Blizzard’s stance on old-school servers wasn't always so eager but evolved due to fan demand and the arguments presented in their favor. Somewhat infamously, Brack himself said “you think you do, but you don’t” in regards to the desire to play older versions of WoW back in 2013, and the internet hardly let him live it down until he personally announced World of Warcraft Classic at 2017’s Blizzcon. So does the sentiment that you can’t go home again still hold water in regards to WoW Classic?

Plenty of gameplay things have changed -- more on that in a minute -- but one thing almost immediately transformed the game for me. I was killing my fourth Kobold Vermin (sorry guys, I'm taking those candles) by auto-attacking it and waiting impatiently for my lone ability to light up, when it struck me: This was going to be slow. Really, really slow. And, after another minute, I realized that was okay.
Some players have been surprised by these apparent flaws—even players who have been eagerly awaiting WoW Classic's release based on fond memories of vanilla WoW. In truth, it has been so long since WoW first released, players' memories may not always be accurate. Some details might be fresh, but others might be lost in time, and it's those lost details that could surprise players revisiting the original experience in WoW Classic.
Mobs out in the open world generally have higher movement speed and higher attack speed than you. If you were to stand still and trade hits with a mob back and forth you may end up trading 1 of your Auto attacks for 2+ of theirs. If executed properly, The Hamstring Method allows you to trade 1 hit for 1 hit with a target, drastically reducing your damage taken while not reducing your damage at all since you are monitoring your natural auto attacks with the swing timer.

This is the first faction exclusive class available only for the Alliance players. Paladins in World of Warcraft: Classic end-game were considered as one of the best single target healers around. However, other Paladin specs were not that popular. While Protection Paladins found their spot with tanking groups of mobs across the dungeons, Retribution Paladins weren’t very popular in the end-game. However, Paladins were amazing levelers and World PvP participants due to their amazing utility skills and ‘oh shit’ buttons such as Lay on Hands or Bubble.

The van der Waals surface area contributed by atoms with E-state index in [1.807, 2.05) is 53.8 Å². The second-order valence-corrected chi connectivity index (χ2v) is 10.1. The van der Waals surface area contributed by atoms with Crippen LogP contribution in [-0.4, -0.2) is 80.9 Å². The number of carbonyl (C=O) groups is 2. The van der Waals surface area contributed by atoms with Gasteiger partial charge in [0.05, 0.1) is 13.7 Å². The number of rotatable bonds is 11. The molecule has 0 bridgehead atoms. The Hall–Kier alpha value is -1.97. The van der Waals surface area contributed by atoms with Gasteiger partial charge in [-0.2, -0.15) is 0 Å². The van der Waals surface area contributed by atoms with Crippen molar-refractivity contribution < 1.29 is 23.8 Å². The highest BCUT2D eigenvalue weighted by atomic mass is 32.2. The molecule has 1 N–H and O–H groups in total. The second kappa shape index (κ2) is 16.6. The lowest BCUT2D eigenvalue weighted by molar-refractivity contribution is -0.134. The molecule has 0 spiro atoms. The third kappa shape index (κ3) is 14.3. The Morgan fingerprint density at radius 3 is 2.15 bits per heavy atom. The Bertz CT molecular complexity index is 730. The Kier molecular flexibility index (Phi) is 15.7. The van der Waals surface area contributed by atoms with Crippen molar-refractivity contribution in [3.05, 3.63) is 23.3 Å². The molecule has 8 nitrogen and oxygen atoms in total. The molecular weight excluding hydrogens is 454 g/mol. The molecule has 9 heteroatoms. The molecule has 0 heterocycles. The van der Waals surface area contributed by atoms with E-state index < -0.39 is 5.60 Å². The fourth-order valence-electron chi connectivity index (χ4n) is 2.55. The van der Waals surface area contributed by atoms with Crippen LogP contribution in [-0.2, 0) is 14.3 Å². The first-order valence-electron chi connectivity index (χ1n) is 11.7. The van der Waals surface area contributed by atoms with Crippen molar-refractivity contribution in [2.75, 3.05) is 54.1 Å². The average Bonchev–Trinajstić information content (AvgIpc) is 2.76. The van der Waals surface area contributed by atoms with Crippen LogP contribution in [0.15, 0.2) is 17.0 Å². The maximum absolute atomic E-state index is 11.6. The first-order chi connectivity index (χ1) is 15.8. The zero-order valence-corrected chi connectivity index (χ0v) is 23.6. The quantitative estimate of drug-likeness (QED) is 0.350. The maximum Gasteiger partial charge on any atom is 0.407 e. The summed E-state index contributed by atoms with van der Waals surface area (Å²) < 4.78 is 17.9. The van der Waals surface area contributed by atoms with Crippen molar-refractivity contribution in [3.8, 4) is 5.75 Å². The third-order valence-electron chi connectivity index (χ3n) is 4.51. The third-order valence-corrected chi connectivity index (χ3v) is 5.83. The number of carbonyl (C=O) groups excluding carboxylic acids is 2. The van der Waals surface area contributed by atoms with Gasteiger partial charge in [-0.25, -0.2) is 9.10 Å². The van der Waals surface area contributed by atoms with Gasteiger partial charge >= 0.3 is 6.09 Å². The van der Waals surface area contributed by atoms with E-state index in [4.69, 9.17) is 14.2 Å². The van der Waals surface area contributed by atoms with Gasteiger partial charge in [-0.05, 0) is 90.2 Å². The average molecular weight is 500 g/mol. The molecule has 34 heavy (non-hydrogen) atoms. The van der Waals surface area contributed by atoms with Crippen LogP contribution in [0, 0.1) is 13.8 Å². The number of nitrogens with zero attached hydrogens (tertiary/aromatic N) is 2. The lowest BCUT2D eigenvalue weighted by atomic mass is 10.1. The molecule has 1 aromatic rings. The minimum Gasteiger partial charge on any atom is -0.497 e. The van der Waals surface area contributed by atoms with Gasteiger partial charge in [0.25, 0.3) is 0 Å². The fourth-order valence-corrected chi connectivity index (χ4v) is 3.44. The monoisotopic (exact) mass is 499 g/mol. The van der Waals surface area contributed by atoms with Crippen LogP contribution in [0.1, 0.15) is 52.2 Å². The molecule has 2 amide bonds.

The first—and among the most important—decision we had to make was which version of the game to focus on. As many of you have noted, the classic period was two years long and full of changes. Core features like Battlegrounds were introduced in patches after WoW’s original launch, and class design similarly changed over time. After careful consideration, we decided on Patch 1.12: Drums of War as our foundation, because it represents the most complete version of the classic experience.
I made some route changes to the Horde levels 43-44 sections.  I have swapped 44 Dustwallow Marsh with 44 Desolace (the entire sections). This allowed me to do Deadmire (at lvl 43 instead of 38) and then go stop at TB to turn in Deadmire + The Black Shield at the same time, then fly quickly to do the Desolace stuff.  Doing 44 Desolace is now mandatory because I think its faster with the new routes. This will also make the level 53 grind much shorter.  I think these were great changes.

That's not to say that everyone has an unrealistic vision of what vanilla WoW was like. There were already plenty of people on the WoW Classic forums pointing out that perceived bugs are just recreations of the original game. And as noted before, a flaw to one player is a key component of the original positive experience to another. WoW Classic will surely please plenty of purists in spades. But this goes to show that it won't be for everyone who has fond memories of the game circa 2006.

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